How to Turn an Idea Into a Business

How to Turn an Idea Into a Business

Turning an idea into a business can be one of the most fulfilling and rewarding challenges of a lifetime. It’s not easy, but the skills and experiences required to start a business are learnable.

Great entrepreneurs are made, not born. Hard work, drive, and absolute determination can make up for gaps in skills and experience. The rest is learned by doing, making mistakes, and adapting along the way.

Wilbur Labs is a startup studio turning bold ideas into market-leading companies. Since 2016, we have built and invested in 21+ companies, including VacationRenter, Joblist, Barkbus, OpenMedicare, FinanceHQ, and more. Today, our portfolio companies have hundreds of millions of users from around the world, and have generated billions of dollars in sales. We plan to launch several companies every year.

One question that we’re constantly asked is:

How Do You Turn an Idea Into a Business?

Launching a business is typically a one-time event. At Wilbur Labs, it’s a repeatable and systematized process. Turning a bold idea into a business — over and over — is what we do. Over time, we have defined several critical steps that are key to effectively turn any idea into a business. We’re sharing that playbook with you to help you on your journey.

Note: This guide assumes that you already have an idea for a business. Coming up with an idea for a company is a separate topic covered in our How to Get Startup Ideas Blueprint.

Step 1: Research

The research stage is where you pair your initial idea with independent and external information. This should include first-hand research, speaking with industry experts, and talking with target customers to answer key questions:

  • What problem are you trying to solve?
  • How big is this problem?
  • How would this make people's lives better?
  • Why are the current solutions not optimal?
  • Who are the competitors?
  • What is the business model?
  • How big of a business could you build?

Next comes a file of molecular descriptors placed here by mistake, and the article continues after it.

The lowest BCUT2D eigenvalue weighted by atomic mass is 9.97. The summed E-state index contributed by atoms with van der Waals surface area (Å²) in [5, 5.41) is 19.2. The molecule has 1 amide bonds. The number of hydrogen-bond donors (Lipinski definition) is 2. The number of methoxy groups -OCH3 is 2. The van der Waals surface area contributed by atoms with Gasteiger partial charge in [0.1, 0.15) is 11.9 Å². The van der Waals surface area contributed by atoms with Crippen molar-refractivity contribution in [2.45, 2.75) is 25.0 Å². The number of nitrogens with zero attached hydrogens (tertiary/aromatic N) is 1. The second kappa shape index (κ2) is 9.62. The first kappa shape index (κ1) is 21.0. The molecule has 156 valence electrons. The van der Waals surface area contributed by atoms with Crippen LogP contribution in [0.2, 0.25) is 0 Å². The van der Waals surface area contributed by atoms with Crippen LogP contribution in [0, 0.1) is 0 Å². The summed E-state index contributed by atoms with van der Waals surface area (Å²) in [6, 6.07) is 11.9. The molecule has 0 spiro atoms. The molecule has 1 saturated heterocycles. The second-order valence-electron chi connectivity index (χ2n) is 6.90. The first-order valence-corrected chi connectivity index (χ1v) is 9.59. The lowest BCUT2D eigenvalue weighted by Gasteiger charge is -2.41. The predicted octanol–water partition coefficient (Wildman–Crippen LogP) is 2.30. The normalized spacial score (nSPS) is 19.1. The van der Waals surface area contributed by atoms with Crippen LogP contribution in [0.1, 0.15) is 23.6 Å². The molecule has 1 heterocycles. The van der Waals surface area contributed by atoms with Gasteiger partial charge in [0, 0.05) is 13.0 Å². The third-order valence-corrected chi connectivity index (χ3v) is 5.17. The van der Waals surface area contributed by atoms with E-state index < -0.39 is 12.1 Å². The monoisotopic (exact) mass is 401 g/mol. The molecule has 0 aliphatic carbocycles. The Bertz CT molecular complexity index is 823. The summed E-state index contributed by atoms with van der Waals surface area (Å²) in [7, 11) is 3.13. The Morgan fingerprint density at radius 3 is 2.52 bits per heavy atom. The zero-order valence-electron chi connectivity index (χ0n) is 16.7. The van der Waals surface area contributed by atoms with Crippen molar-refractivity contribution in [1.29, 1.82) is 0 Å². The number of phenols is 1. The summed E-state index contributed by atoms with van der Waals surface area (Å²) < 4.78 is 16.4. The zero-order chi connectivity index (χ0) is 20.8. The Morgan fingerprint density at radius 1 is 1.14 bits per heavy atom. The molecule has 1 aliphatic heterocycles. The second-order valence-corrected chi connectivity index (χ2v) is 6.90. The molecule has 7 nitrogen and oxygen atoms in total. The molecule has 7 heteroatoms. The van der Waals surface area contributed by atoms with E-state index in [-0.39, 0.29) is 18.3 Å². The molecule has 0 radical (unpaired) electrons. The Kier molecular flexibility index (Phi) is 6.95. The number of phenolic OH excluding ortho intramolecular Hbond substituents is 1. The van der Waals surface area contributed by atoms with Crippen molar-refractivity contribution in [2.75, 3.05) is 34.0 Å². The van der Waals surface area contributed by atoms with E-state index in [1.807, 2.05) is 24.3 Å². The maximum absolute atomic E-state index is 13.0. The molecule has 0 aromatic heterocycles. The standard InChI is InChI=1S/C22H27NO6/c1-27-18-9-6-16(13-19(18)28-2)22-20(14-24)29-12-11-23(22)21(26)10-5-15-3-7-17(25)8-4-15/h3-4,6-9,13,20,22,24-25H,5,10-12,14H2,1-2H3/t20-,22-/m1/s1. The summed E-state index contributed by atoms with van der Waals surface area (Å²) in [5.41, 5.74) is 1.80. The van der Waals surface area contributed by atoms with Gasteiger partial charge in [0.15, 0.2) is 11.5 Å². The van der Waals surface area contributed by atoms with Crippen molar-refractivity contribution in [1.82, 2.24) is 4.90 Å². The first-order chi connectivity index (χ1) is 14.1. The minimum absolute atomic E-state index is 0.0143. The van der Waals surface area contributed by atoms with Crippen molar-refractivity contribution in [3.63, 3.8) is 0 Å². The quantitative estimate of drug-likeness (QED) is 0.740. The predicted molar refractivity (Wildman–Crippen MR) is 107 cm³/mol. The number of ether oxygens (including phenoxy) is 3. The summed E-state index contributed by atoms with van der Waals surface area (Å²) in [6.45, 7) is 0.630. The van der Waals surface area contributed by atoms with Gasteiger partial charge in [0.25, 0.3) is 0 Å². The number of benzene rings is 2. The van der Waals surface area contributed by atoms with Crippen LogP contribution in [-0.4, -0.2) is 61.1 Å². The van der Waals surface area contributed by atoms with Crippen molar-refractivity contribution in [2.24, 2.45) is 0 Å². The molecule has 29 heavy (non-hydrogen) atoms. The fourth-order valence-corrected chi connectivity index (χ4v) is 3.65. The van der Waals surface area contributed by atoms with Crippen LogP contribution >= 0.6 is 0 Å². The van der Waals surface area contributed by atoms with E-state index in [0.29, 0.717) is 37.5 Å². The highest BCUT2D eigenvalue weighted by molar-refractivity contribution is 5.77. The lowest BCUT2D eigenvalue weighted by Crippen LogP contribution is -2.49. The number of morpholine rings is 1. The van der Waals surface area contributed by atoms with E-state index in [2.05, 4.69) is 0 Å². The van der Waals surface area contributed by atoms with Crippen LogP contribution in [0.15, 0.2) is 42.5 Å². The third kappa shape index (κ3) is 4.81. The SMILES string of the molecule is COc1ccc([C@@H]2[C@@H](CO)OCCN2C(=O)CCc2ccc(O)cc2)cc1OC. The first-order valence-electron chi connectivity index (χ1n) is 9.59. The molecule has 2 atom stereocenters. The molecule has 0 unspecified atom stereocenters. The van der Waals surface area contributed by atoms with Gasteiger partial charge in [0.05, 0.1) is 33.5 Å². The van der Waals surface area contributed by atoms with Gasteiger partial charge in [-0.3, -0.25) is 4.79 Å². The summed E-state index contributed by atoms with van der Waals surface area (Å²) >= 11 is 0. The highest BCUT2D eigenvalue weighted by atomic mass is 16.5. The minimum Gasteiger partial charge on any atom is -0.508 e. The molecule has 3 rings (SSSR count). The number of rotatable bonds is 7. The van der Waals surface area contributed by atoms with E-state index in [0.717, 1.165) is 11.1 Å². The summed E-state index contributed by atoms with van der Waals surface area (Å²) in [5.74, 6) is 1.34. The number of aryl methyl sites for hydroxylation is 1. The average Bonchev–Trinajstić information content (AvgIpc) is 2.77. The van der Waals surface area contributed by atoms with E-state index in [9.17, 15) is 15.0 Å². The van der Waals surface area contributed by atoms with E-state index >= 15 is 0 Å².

• Are you the right person to solve this problem?
  • What advantages do you have in solving this problem?
  • Do you care about this enough to work on it for 5+ years?
  • What are the outstanding challenges or questions?

During this stage, you should talk with as many people as possible. You will be surprised how many target customers and industry experts are receptive to cold outreach to discuss a business idea. We recommend using LinkedIn or Twitter to source experts who know the problem you are trying to solve, and ask if they’re open to having a quick chat to discuss your idea. Many people passionate about an industry or a problem love talking with others who are equally as interested.

In addition to cold outreach, you should also use your personal network to reach out to any existing industry contacts who may be helpful — or know people who might be helpful — in researching this idea.

Be cautious about asking business advice from people close to you, because it’s unlikely that you will get truly honest and critical feedback. Expect pushback because it’s unlikely that everyone will love your idea, and that’s okay. Some of our boldest ideas received mixed feedback in the beginning. The point here is that you hear multiple viewpoints and use feedback to guide your research and planning.

Make sure to go very deep on your research during this stage. Some of our ideas remain in this stage for 6 to 12 months. Ideas are easy and everyone has them. This stage helps filter out the so-so ideas to prevent you from wasting time in a later stage. Frontloading research and due diligence here can also reduce risk and expedite future stages.

The best business ideas will bring a sense of urgency and motivation, pushing you to keep moving forward. If you are able to gain significant momentum through research, it makes sense to move into the planning stage.

Step 2: Plan

In the planning stage, you should focus on taking your learnings and creating an executable plan. This will require diving deeper into the areas you looked into during the research phase, as well as answering new questions.

At Wilbur Labs, we create a “Concept Evaluation” which is our own version of a business plan. Whatever format you choose, it’s important to have a written plan that organizes all your research into an actionable plan that looks at every angle of your idea.

We like to work backwards during this stage, thinking about how we want the business to look 3 to 5 years ahead and then build a roadmap to get there. In our Concept Evaluation, we answer a number of questions, including but not limited to:

  • What does the product look like at launch, year one, year two, and beyond?